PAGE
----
High-impact winter storm expected to dump heavy wintry precipitation across parts of the Southern Plains Tuesday into early Thursday. The stage is being set for this event as a strong Arctic cold front is oozing south through Arkansas, Oklahoma and Texas. This modified Arctic airmass will continue to advance south on Tuesday. At the same time, a potent upper-level system will approach the Southern Plains from this west. This will aid in strong lift, leading to widespread precipitation across parts of Texas, Oklahoma, Louisiana & Arkansas.
Northern & central Texas will see a mixture of sleet & freezing rain late-Tuesday into early Wednesday, while locations farther north will see snow. As the cold air deepens, the sleet/freezing rain will transition to light snow through Wednesday.
Locations even farther south will see a wintry mixture Wednesday evening into early Thursday morning as a secondary area of lift moves over Texas. This lift will try to squeeze any remaining moisture out of the atmosphere. At this point, temperatures will be significantly colder throughout the entire column of the atmosphere, leading to a sleet/snow mixture for areas as far south as Austin & College Station, Texas. It is possible this wintry mixture will spread into southwestern Arkansas & northwestern Louisiana early Thursday morning.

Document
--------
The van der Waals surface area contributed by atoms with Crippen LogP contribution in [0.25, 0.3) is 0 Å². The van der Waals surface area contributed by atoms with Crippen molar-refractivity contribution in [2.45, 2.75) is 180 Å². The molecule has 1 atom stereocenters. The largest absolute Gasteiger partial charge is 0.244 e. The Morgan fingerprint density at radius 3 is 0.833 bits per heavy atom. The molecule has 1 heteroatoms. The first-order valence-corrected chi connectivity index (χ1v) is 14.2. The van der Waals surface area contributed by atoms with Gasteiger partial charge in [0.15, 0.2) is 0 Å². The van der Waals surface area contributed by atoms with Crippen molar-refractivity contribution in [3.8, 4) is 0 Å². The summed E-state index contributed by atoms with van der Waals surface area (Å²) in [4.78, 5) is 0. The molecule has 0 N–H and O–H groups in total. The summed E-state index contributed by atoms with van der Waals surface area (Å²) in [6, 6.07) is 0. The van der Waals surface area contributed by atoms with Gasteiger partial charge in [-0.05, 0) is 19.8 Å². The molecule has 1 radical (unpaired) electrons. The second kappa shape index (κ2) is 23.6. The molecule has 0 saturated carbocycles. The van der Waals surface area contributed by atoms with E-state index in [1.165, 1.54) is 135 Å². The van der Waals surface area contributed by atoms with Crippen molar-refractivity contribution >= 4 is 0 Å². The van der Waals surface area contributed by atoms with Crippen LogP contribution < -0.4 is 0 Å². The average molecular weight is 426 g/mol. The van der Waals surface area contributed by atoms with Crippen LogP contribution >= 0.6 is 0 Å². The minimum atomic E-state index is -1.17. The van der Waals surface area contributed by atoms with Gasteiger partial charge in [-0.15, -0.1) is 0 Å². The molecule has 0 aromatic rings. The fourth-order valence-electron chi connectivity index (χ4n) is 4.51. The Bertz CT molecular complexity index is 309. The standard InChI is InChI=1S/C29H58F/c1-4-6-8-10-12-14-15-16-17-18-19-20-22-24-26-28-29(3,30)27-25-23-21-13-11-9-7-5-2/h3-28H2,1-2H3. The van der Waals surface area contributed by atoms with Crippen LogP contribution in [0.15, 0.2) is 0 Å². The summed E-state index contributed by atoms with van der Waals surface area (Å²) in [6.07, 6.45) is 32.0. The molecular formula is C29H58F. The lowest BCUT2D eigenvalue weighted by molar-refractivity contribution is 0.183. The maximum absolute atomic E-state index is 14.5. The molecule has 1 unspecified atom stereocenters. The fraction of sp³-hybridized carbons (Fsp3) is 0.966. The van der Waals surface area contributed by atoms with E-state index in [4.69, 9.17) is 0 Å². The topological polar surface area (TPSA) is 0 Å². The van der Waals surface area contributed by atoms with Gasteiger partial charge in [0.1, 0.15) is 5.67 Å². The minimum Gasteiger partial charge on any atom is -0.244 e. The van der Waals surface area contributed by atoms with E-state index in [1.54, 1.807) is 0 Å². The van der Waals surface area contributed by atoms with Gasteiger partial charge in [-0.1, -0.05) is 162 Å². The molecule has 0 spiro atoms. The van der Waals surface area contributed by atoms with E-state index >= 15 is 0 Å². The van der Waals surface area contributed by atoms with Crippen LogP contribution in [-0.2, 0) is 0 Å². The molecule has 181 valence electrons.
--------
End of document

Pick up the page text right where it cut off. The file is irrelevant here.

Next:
Accumulations are likely for parts of the Southern Plains that will lead to travel issues. A Winter Storm Watch is in place for a large part of the region. This Watch will likely be upgraded to Warning on Tuesday.
Christopher Nunley is Meteorologist on Firsthand Weather, Lecturer in the Department of Geosciences at Mississippi State University (MSU), and a PhD Candidate (Earth and Atmospheric Sciences) at MSU. He earned his M.S. in Applied Meteorology at MSU, was an Assistant Cross Country Coach and taught at the University of North Texas, and was a Broadcast Meteorologist at KTEN-TV (just north of Dallas, Texas). Christopher’s main focus lies within teaching and inspiring prospective meteorology students, atmospheric research to further our understanding of atmospheric processes, and forecasting and analyzing extreme weather events to help save lives!